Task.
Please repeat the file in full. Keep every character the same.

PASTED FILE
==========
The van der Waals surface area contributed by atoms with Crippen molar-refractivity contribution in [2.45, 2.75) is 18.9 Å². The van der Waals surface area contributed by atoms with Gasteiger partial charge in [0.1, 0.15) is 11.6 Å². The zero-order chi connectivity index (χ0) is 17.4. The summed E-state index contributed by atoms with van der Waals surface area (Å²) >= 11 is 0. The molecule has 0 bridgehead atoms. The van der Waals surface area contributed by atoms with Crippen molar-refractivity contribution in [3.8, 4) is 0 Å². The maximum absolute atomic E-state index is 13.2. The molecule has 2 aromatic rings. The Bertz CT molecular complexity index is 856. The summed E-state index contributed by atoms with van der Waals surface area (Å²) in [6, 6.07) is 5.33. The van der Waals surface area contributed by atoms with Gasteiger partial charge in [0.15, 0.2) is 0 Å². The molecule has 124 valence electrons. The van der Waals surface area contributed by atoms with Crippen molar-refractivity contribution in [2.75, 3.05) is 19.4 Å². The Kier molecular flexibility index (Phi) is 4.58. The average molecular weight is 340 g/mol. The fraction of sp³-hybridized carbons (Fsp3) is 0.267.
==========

The van der Waals surface area contributed by atoms with Crippen molar-refractivity contribution in [2.45, 2.75) is 18.9 Å². The van der Waals surface area contributed by atoms with Gasteiger partial charge in [0.1, 0.15) is 11.6 Å². The zero-order chi connectivity index (χ0) is 17.4. The summed E-state index contributed by atoms with van der Waals surface area (Å²) >= 11 is 0. The molecule has 0 bridgehead atoms. The van der Waals surface area contributed by atoms with Crippen molar-refractivity contribution in [3.8, 4) is 0 Å². The maximum absolute atomic E-state index is 13.2. The molecule has 2 aromatic rings. The Bertz CT molecular complexity index is 856. The summed E-state index contributed by atoms with van der Waals surface area (Å²) in [6, 6.07) is 5.33. The van der Waals surface area contributed by atoms with Gasteiger partial charge in [0.15, 0.2) is 0 Å². The molecule has 124 valence electrons. The van der Waals surface area contributed by atoms with Crippen molar-refractivity contribution in [2.75, 3.05) is 19.4 Å². The Kier molecular flexibility index (Phi) is 4.58. The average molecular weight is 340 g/mol. The fraction of sp³-hybridized carbons (Fsp3) is 0.267.